microRNA expression and function in Embryonic Stem Cells: miR-100, miR-137 and miR-34a are required for ESC differentiation
Tarantino, Carolina (2010) microRNA expression and function in Embryonic Stem Cells: miR-100, miR-137 and miR-34a are required for ESC differentiation. [Tesi di dottorato] (Inedito)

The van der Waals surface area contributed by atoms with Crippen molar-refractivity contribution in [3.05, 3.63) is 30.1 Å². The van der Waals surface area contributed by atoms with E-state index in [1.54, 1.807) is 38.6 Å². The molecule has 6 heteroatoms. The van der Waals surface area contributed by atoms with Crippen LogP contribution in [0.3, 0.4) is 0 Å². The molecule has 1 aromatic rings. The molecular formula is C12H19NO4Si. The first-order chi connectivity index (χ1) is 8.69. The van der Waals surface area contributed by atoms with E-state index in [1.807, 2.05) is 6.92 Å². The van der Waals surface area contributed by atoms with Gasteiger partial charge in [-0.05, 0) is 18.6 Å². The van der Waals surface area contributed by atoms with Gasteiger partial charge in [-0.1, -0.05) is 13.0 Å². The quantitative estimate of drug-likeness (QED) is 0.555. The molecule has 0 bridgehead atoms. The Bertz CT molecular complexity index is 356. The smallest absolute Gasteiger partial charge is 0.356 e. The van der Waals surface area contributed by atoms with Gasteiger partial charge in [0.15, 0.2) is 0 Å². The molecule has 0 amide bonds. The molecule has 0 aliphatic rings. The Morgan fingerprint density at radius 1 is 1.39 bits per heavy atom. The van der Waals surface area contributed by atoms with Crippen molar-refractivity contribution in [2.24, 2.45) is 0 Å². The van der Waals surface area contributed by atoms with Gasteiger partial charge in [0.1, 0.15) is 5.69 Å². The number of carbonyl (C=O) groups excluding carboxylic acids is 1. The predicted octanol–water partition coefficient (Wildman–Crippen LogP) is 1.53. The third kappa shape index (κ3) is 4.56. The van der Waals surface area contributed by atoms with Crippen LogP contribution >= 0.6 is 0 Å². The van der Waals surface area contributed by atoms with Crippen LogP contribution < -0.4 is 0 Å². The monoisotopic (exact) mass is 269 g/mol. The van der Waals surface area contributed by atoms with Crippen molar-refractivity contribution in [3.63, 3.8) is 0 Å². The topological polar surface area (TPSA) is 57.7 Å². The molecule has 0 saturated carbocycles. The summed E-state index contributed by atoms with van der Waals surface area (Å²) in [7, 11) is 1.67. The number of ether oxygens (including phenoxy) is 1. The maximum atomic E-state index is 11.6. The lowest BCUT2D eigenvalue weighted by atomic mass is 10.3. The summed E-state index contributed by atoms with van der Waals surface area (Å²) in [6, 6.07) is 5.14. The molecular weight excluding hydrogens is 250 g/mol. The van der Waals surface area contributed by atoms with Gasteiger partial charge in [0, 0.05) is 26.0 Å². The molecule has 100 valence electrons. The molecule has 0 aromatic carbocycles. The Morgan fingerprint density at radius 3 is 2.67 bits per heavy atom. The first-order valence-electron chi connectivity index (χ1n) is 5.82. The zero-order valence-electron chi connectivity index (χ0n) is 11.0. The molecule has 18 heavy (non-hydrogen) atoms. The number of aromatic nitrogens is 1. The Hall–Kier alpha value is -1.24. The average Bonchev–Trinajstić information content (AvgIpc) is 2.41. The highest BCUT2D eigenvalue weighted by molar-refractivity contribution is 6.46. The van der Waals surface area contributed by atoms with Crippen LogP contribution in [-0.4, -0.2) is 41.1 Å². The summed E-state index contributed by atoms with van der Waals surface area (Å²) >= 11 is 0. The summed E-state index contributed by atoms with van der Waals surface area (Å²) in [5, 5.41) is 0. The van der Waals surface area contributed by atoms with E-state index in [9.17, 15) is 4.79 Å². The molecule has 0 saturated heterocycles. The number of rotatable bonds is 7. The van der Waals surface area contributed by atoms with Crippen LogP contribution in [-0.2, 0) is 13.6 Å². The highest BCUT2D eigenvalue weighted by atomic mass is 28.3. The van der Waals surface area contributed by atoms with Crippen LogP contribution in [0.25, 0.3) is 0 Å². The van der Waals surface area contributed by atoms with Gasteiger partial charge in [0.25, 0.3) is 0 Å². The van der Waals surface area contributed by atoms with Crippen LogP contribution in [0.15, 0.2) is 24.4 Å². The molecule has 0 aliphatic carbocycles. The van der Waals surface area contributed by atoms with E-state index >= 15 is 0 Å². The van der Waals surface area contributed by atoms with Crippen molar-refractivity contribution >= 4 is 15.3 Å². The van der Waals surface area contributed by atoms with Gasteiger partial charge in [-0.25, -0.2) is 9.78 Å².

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Given their capacity to self-renew and differentiate efficiently into the different cell types, Embryonic Stem Cells (ESCs) provide a valid model to understand the complex network of signaling interactions in the mammalian embryo and open up new possibilities for cell therapy. So a deeper understanding of the molecular mechanisms that regulate generation, self-renewal and differentiation of ESCs is become crucial not only to fulfill their clinical promise but also to get insight into the molecular mechanisms controlling early events of mammalian development. The emergence of microRNAs (microRNAs) as potent regulators of gene expression at the post-transcriptional level has broad implications in all facets of biology, including ESCs and early development. In recent years, the role of microRNAs in ESCs and mammalian embryogenesis has begun to be explored but specific roles of the microRNAs in the regulation of ESC specific fate are still largely unknown. In this context, our interest is to identify microRNAs regulating ESC functions. We performed a systematic comparison of microRNA expression in undifferentiated versus differentiating mouse ESCs. We report that different microRNAs are increased upon the induction of differentiation. We compared the entire list of candidate mRNA targets of upregulated microRNAs with that of mRNA dowregulated in ESCs upon the induction of differentiation. Among the candidate targets emerged from this analysis, we found three genes Smarca5, Jarid1b and Sirt1, previously demonstrated to be necessary to sustain the undifferentiated phenotype in ESCs. On this basis, we first demonstrated that Smarca5 is a direct target of miR-100, Jarid1b of miR-137 and confirmed previously published data demonstrating that Sirt1 is a direct target of miR-34a in a different context. The suppression of these three microRNAs by anti-miRs caused block of ESC differentiation induced by LIF withdrawal. On the other hand, the overexpression of the three microRNAs resulted in an altered expression of differentiation markers. These results demonstrated that miR-100, miR-137 and miR-34a are required for proper differentiation of ESCs, and that they function by targeting, among the others, the mRNAs of Smarca5, Jarid1b and Sirt1. In conclusion, we have characterized a subset of microRNAs that are necessary for proper differentiation of mouse ESCs. The identification of microRNAs that are up-regulated upon the induction of ESC differentiation suggests that they suppress, directly or indirectly, the expression of genes necessary to maintain ESCs in the undifferentiated state. The identification of targets of the microRNAs that we have studied may provide tools to drive ESC differentiation towards specific lineages.
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